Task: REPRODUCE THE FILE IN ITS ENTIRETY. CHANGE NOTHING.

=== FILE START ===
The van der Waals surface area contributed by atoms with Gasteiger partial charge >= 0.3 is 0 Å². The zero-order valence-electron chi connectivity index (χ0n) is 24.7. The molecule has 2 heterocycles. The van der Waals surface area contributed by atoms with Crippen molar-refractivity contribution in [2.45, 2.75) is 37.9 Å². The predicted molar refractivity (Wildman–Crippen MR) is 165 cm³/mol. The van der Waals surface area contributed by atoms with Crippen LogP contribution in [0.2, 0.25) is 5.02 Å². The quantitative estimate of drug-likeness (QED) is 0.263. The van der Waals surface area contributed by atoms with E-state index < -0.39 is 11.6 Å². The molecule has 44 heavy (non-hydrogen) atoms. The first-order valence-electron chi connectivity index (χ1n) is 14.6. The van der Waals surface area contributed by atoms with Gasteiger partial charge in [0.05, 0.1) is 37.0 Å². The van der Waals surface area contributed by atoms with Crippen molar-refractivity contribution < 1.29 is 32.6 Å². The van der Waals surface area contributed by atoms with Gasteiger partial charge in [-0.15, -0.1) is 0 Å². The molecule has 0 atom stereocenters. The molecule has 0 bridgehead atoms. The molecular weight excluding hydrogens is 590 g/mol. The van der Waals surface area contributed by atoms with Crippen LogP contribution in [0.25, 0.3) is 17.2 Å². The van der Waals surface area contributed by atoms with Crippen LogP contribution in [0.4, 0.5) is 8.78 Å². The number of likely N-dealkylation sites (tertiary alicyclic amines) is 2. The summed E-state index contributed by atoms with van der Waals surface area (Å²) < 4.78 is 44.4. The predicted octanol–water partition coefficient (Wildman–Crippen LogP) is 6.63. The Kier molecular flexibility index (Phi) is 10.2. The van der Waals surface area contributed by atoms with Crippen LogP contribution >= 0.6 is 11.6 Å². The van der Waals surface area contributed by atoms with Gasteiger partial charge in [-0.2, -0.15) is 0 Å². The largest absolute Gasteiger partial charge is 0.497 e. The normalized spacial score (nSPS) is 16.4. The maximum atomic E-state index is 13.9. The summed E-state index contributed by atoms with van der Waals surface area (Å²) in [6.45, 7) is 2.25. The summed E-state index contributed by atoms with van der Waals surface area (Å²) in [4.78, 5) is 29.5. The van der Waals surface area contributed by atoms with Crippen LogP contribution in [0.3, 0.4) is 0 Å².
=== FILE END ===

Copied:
The van der Waals surface area contributed by atoms with Gasteiger partial charge >= 0.3 is 0 Å². The zero-order valence-electron chi connectivity index (χ0n) is 24.7. The molecule has 2 heterocycles. The van der Waals surface area contributed by atoms with Crippen molar-refractivity contribution in [2.45, 2.75) is 37.9 Å². The predicted molar refractivity (Wildman–Crippen MR) is 165 cm³/mol. The van der Waals surface area contributed by atoms with Crippen LogP contribution in [0.2, 0.25) is 5.02 Å². The quantitative estimate of drug-likeness (QED) is 0.263. The van der Waals surface area contributed by atoms with E-state index < -0.39 is 11.6 Å². The molecule has 44 heavy (non-hydrogen) atoms. The first-order valence-electron chi connectivity index (χ1n) is 14.6. The van der Waals surface area contributed by atoms with Gasteiger partial charge in [0.05, 0.1) is 37.0 Å². The van der Waals surface area contributed by atoms with Crippen molar-refractivity contribution < 1.29 is 32.6 Å². The van der Waals surface area contributed by atoms with Gasteiger partial charge in [-0.15, -0.1) is 0 Å². The molecule has 0 atom stereocenters. The molecule has 0 bridgehead atoms. The molecular weight excluding hydrogens is 590 g/mol. The van der Waals surface area contributed by atoms with Crippen LogP contribution in [0.25, 0.3) is 17.2 Å². The van der Waals surface area contributed by atoms with Crippen LogP contribution in [0.4, 0.5) is 8.78 Å². The number of likely N-dealkylation sites (tertiary alicyclic amines) is 2. The summed E-state index contributed by atoms with van der Waals surface area (Å²) < 4.78 is 44.4. The predicted octanol–water partition coefficient (Wildman–Crippen LogP) is 6.63. The Kier molecular flexibility index (Phi) is 10.2. The van der Waals surface area contributed by atoms with Crippen LogP contribution >= 0.6 is 11.6 Å². The van der Waals surface area contributed by atoms with Gasteiger partial charge in [-0.2, -0.15) is 0 Å². The largest absolute Gasteiger partial charge is 0.497 e. The normalized spacial score (nSPS) is 16.4. The maximum atomic E-state index is 13.9. The summed E-state index contributed by atoms with van der Waals surface area (Å²) in [6.45, 7) is 2.25. The summed E-state index contributed by atoms with van der Waals surface area (Å²) in [4.78, 5) is 29.5. The van der Waals surface area contributed by atoms with Crippen LogP contribution in [0.3, 0.4) is 0 Å².